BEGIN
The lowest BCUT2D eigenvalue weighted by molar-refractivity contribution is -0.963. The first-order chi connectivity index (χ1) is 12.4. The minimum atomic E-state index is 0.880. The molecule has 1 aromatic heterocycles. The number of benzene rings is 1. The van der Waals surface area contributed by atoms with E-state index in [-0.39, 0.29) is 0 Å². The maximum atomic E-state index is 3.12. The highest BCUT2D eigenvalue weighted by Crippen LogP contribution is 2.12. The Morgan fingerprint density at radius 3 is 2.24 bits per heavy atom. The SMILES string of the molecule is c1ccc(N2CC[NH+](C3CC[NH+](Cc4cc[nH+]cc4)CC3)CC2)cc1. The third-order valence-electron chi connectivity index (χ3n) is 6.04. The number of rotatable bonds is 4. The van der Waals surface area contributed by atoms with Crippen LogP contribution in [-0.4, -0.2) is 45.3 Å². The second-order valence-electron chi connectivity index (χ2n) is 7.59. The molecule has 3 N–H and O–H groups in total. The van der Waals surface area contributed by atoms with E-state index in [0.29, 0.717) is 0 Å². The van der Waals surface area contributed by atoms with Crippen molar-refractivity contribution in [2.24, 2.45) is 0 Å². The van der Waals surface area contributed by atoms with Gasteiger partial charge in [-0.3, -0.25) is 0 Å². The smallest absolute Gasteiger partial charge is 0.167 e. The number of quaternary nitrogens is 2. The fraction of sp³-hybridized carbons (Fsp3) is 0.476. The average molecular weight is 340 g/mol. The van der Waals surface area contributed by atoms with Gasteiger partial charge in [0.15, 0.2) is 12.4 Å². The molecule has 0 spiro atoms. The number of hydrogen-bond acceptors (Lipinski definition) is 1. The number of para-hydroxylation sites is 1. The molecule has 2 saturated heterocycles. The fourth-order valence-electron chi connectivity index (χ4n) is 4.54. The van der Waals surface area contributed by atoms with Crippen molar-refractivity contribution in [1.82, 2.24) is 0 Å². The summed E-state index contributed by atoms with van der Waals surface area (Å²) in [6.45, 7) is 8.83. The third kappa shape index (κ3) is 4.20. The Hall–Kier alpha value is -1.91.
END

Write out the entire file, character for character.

The lowest BCUT2D eigenvalue weighted by molar-refractivity contribution is -0.963. The first-order chi connectivity index (χ1) is 12.4. The minimum atomic E-state index is 0.880. The molecule has 1 aromatic heterocycles. The number of benzene rings is 1. The van der Waals surface area contributed by atoms with E-state index in [-0.39, 0.29) is 0 Å². The maximum atomic E-state index is 3.12. The highest BCUT2D eigenvalue weighted by Crippen LogP contribution is 2.12. The Morgan fingerprint density at radius 3 is 2.24 bits per heavy atom. The SMILES string of the molecule is c1ccc(N2CC[NH+](C3CC[NH+](Cc4cc[nH+]cc4)CC3)CC2)cc1. The third-order valence-electron chi connectivity index (χ3n) is 6.04. The number of rotatable bonds is 4. The van der Waals surface area contributed by atoms with Crippen LogP contribution in [-0.4, -0.2) is 45.3 Å². The second-order valence-electron chi connectivity index (χ2n) is 7.59. The molecule has 3 N–H and O–H groups in total. The van der Waals surface area contributed by atoms with E-state index in [0.29, 0.717) is 0 Å². The van der Waals surface area contributed by atoms with Crippen molar-refractivity contribution in [2.24, 2.45) is 0 Å². The van der Waals surface area contributed by atoms with Gasteiger partial charge in [-0.3, -0.25) is 0 Å². The smallest absolute Gasteiger partial charge is 0.167 e. The number of quaternary nitrogens is 2. The fraction of sp³-hybridized carbons (Fsp3) is 0.476. The average molecular weight is 340 g/mol. The van der Waals surface area contributed by atoms with Gasteiger partial charge in [0.15, 0.2) is 12.4 Å². The molecule has 0 spiro atoms. The number of hydrogen-bond acceptors (Lipinski definition) is 1. The number of para-hydroxylation sites is 1. The molecule has 2 saturated heterocycles. The fourth-order valence-electron chi connectivity index (χ4n) is 4.54. The van der Waals surface area contributed by atoms with Crippen molar-refractivity contribution in [1.82, 2.24) is 0 Å². The summed E-state index contributed by atoms with van der Waals surface area (Å²) in [6.45, 7) is 8.83. The third kappa shape index (κ3) is 4.20. The Hall–Kier alpha value is -1.91.